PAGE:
• Immediately appoint a Special Advisor for Mental Health and Substance Use Disorders. The Special Advisor will be a doctor with administrative experience in the field, and be tasked with reforming the way the City coordinates and provides services to people struggling with mental health and substance use disorders. They will immediately assemble a team with the intention of quickly providing services to those who need help. They will be charged with proposing solutions for a number of issues impacting Mass & Cass. They will speak with the authority of the mayor on all issues related to Mass & Cass, and citywide with regard to mental health and substance use disorders, and they will be given the staff and financial resources to accomplish their goal. Below are some of the initiatives they will be expected to undertake, and they will be encouraged to add more as solutions begin to emerge.

  • At the same time, work with BPHC and ask them to declare a public health emergency, in order to bring the additional personnel and resources required for a comprehensive approach. In the past 15 months, additional capacity has been added to BPHC, the Office of Emergency Management, and other City departments. As we continue to move toward the end of emergency pandemic response, this additional capacity will be refocused to address the crisis at Mass & Cass.

Address Conditions on the Ground

  • Create a large, multi-disciplinary street outreach team available 24 hours a day that includes social workers and health care workers appropriately trained to deal with a range of people and issues. This means creating new and supporting existing outreach jobs - which pay family-sustaining wages and provide support and good working conditions - to alleviate the high rates of burnout we have seen at Mass & Cass over the years. 

  • Create and hire three new liaisons in the Mayor’s Office of Neighborhood Services to oversee constituent services to neighborhoods impacted by the concentration of services at Mass & Cass. 

  • Establish a City of Boston Operations Center near Mass & Cass to operate 24/7 throughout this crisis. This will include a dedicated team from Public Works, Transportation, EMS, Parks and Recreation, and other City agencies, as well as teams from the appropriate state agencies, hospitals, and CBOs.

  • Work with Boston Medical Center, libraries, and other public buildings to re-open bathrooms that were closed as a result of the pandemic.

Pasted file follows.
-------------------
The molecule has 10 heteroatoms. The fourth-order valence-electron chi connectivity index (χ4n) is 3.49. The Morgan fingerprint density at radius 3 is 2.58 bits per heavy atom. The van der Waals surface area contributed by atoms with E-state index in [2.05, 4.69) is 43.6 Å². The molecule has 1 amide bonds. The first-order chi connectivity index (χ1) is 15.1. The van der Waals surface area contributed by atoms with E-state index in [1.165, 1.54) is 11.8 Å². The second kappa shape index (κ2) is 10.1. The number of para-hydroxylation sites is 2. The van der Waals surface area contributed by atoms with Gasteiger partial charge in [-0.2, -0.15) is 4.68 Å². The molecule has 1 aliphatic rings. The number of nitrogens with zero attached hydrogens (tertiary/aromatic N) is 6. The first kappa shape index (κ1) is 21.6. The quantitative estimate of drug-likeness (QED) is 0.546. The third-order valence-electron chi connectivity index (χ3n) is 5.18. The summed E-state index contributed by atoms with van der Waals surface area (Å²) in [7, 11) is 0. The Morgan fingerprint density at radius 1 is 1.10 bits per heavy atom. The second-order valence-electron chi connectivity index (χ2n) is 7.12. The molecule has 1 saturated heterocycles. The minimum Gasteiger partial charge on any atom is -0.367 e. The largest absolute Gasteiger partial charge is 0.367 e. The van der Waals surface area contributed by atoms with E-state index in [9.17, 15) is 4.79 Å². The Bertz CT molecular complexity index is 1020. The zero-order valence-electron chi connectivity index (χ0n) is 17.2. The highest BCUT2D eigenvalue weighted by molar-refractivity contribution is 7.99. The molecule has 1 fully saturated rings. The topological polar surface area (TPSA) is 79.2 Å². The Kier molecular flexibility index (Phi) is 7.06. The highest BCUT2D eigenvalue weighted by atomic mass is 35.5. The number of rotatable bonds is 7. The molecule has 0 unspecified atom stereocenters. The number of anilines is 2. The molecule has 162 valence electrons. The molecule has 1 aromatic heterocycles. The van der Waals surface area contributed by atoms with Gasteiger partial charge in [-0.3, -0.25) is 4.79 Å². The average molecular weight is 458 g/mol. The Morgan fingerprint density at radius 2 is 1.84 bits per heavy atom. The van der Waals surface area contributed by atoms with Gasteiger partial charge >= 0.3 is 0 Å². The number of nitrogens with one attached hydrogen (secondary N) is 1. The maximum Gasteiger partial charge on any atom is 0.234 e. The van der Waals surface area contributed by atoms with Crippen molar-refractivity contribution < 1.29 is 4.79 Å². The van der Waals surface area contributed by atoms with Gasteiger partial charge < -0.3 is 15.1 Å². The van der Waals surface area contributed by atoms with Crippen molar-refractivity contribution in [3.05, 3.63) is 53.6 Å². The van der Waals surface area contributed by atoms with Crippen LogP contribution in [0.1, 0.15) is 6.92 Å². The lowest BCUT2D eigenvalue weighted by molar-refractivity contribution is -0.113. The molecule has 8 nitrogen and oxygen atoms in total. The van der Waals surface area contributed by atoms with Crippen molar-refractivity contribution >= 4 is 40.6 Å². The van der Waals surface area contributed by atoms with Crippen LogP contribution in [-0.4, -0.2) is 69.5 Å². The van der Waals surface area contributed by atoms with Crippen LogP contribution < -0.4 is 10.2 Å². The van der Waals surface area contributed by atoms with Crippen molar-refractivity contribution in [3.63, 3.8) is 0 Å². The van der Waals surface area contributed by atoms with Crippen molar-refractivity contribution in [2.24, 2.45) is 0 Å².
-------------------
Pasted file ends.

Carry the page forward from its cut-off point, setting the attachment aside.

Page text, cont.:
• Expand the operating hours of the Engagement Center, in consultation with the neighboring community.

  • Work with adjacent neighborhoods to define the perimeter of the Mass & Cass area that will receive extra services from Boston’s Public Works Department.

  • Establish a team with representation from all property owners in the area, including private, non-profit, and government, to meet twice a week for an assessment of activity in the area.

  • Create a multi-department coordinated response team to address 311 calls related to Mass & Cass.

  • Expand the Mobile Sharps Team so that it provides all-day coverage in the impacted area.

  • Install new disposal kiosks in places where they are needed.

  • Increase the availability of Narcan across the city. 

  • Continue to support the work of the Department of Neighborhood Development, as well as Pine Street Inn and other service providers, to build as much supportive housing as we need. 

  • Lead beautification efforts, such as street light banner installation and public artwork, to create a sense of place.

2. Short Term Work: deconstruct and reimagine the way we deliver services.

We need to de-densify the services, and share the accountability, both throughout Boston and surrounding communities. No mayor wants to embark on a quest to move these kinds of services into neighborhoods around the city, especially when they are running for office. However, John knows that solving these big problems requires courage and fortitude. He is ready to talk to Bostonians, many of whom are dealing with addiction in their families, about the need for shared sacrifice. As we de-densify, we will work with proven providers to invest in service and facilities. We must work across jurisdictions and methodically to identify, by name, each person experiencing chronic homelessness and their needs, and then they set out to meet those needs.

  • Create a strategy team that will oversee daily communications with all providers in the area, including the State, Newmarket Business Association, neighborhood associations, nonprofit organizations, and other stakeholders.